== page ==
To investigate the role of circadian clock in breast cancer
Nan Yang, University of Manchester
The Nobel Prize Award 2017 highlighted an important role of circadian clock in human health and diseases. However, the understanding of circadian regulation of breast development remains limited. Our lab has identified the mammary clock using mouse models (Yang et al., 2017). Strikingly, the clock mutant mice showed compromised stem cell renewal capacity. Also, the mammary clock is regulated by extracellular matrix stiffness. Primary mammary epithelial cells present more robust circadian clock oscillation in soft 3D matrigel culture than 2D petri-dish alone. This finding is consistence with clinical mammographic data observed in patients with breast cancer. The density of breast cancer is always higher than normal breast tissues. To further study the interaction between circadian clock and breast cancer, I would like to focus on how circadian factors regulate the key transcriptional factor - estrogen receptor (ER) in mammary gland. And the overall aims of my study are:
- to identify the expression level of key clock proteins in different types of breast cancer
- to study interaction of clock proteins and ER at genome-wide level
- to investigate the role of clock compounds in breast cancer treatment
This grant supported me to visit Prof Guilak’s lab at Washington University in St Louis, USA. I learnt how the Guilak lab translates circadian biology into different tissue culture models using cutting-edge engineering technologies, such as 3D remodelling. Also, the Guilak lab has developed a method to create different cell patterns to mimic different in vivo environments. Then the system can be used to investigate how tissue stiffness/ mechanobiology determines cell fate. This opportunity to learn new skills, technologies, and to build my network was very helpful for me to establish myself as an independent research scientist in the future.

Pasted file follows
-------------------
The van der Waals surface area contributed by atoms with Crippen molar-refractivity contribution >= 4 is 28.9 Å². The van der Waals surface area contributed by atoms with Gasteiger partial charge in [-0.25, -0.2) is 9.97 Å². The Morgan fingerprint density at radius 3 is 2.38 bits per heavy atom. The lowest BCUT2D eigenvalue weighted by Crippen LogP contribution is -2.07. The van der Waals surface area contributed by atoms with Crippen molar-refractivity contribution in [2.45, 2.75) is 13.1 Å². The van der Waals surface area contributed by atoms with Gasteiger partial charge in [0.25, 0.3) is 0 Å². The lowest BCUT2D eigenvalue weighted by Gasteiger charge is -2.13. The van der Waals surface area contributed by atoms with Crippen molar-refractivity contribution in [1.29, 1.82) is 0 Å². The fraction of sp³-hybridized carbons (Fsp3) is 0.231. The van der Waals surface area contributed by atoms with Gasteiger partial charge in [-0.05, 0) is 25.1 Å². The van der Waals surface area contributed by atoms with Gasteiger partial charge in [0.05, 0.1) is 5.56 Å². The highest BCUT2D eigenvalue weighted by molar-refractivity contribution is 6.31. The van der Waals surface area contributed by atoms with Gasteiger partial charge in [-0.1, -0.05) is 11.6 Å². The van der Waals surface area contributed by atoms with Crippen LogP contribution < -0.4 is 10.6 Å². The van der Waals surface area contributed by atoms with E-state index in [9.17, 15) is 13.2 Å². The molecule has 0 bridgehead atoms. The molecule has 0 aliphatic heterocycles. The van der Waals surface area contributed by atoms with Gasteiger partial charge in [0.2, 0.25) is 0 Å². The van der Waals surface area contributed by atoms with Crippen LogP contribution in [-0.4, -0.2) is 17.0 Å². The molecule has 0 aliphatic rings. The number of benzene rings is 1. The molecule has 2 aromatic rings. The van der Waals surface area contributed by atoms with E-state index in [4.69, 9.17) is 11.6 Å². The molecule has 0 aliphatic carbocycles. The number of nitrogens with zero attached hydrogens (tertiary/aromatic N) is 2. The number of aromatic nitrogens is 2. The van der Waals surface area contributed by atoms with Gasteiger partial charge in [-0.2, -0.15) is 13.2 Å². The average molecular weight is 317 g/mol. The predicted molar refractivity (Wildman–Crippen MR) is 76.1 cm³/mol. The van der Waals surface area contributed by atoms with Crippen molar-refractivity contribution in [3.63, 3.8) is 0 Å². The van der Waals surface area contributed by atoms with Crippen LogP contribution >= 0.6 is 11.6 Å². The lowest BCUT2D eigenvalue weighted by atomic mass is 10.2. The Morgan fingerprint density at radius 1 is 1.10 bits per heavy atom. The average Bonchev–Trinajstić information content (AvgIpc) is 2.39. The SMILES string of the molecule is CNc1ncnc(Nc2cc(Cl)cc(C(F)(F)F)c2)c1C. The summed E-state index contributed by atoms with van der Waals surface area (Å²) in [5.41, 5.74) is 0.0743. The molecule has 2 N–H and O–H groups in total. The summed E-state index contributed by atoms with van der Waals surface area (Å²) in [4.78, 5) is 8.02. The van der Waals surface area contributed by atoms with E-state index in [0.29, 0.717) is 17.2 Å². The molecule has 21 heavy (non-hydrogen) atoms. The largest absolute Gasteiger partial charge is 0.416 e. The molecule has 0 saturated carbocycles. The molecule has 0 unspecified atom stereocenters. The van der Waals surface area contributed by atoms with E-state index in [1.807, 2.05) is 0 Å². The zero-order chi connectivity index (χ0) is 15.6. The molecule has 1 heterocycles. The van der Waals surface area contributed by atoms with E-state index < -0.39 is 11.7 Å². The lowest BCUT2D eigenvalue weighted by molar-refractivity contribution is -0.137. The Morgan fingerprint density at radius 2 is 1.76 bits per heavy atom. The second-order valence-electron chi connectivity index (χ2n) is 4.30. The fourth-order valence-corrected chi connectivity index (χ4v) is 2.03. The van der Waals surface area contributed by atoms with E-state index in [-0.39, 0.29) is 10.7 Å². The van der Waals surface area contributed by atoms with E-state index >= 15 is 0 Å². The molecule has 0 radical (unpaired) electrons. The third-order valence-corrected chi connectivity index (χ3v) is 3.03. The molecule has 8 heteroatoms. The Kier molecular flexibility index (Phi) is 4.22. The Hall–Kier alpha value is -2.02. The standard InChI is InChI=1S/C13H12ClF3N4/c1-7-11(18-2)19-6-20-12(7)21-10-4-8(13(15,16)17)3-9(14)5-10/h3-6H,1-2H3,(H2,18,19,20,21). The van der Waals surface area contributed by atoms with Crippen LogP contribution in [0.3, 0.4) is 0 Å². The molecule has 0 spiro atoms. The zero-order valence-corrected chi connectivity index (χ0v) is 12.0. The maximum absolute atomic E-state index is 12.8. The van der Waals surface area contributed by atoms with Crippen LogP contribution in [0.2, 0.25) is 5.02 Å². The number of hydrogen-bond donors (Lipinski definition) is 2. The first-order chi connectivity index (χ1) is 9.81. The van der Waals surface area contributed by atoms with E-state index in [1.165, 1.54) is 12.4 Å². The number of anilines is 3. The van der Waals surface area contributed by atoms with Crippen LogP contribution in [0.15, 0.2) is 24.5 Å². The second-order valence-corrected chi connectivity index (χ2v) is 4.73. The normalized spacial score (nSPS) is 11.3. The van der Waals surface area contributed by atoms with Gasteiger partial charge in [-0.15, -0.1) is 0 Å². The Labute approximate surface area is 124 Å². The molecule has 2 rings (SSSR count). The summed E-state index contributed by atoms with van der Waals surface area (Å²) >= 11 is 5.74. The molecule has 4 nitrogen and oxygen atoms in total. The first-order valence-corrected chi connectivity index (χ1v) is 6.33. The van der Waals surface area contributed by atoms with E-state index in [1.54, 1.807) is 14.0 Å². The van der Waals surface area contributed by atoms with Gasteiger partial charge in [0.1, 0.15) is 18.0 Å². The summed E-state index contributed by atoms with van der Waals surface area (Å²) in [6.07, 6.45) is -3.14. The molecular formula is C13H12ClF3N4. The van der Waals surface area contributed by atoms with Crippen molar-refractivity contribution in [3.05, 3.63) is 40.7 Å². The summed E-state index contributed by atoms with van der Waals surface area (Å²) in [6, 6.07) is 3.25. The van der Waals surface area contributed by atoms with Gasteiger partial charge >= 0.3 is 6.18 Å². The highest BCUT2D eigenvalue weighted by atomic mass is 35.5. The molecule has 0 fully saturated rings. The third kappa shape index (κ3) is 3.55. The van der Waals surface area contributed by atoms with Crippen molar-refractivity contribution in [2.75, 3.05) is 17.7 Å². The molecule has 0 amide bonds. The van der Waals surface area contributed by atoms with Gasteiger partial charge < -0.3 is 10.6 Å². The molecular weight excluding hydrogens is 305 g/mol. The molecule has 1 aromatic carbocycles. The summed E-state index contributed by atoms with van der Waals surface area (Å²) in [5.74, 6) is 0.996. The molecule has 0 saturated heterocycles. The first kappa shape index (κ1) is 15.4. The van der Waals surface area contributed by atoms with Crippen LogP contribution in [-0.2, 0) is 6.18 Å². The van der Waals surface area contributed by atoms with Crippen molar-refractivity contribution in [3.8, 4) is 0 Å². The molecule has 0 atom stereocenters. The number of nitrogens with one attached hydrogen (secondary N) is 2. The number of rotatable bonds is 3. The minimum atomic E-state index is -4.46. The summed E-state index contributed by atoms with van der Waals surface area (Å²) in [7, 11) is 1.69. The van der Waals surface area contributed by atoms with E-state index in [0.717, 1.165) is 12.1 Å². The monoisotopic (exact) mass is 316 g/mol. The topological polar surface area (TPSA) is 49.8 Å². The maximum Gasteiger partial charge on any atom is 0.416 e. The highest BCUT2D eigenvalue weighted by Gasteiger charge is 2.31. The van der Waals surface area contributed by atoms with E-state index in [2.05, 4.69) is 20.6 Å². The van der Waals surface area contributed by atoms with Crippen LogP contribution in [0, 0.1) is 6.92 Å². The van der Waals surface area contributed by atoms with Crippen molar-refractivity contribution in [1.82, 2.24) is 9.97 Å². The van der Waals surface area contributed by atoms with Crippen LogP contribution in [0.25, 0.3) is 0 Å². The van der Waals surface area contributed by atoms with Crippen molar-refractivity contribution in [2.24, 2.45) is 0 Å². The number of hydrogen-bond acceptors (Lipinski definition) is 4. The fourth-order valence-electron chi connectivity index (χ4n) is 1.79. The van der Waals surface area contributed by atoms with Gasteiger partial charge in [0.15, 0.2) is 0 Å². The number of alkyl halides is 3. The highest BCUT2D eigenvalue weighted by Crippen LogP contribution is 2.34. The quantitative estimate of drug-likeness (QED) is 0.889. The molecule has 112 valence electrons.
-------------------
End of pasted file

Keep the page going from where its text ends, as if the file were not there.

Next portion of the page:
Difficulties- The grant was originally designed to investigate the role of circadian clock in breast cancer. Unfortunately, my research funding in Manchester was terminated in 2018, and I had to relocate to a different lab. As a result, I wasn’t able to use clock mutant mice, nor breast cancer samples which mentioned in my research proposal.
Went well- I moved to University of Oxford in January 2019. My new research projects are focus on identifying potential therapeutic targets in fibrosis and tissue regeneration. I have been able to integrate my placement experience into my new environment, and I plan to use in vitro analysis of primary human tissue/cells to find new drug targets for fibrotic disease.
At the molecular level, tissue stiffness plays a key role in the development of various diseases, including breast cancer and fibrosis. The Guilak lab was an excellent environment for me to gain new experience, as they have developed new technology to manipulate the extracellular matrix environment in vitro, using modern engineering technologies. I believe that the skills and contacts I have now will enhance my ability to study the role of extracellular matrix in human disease.
Grant awarded: £2,000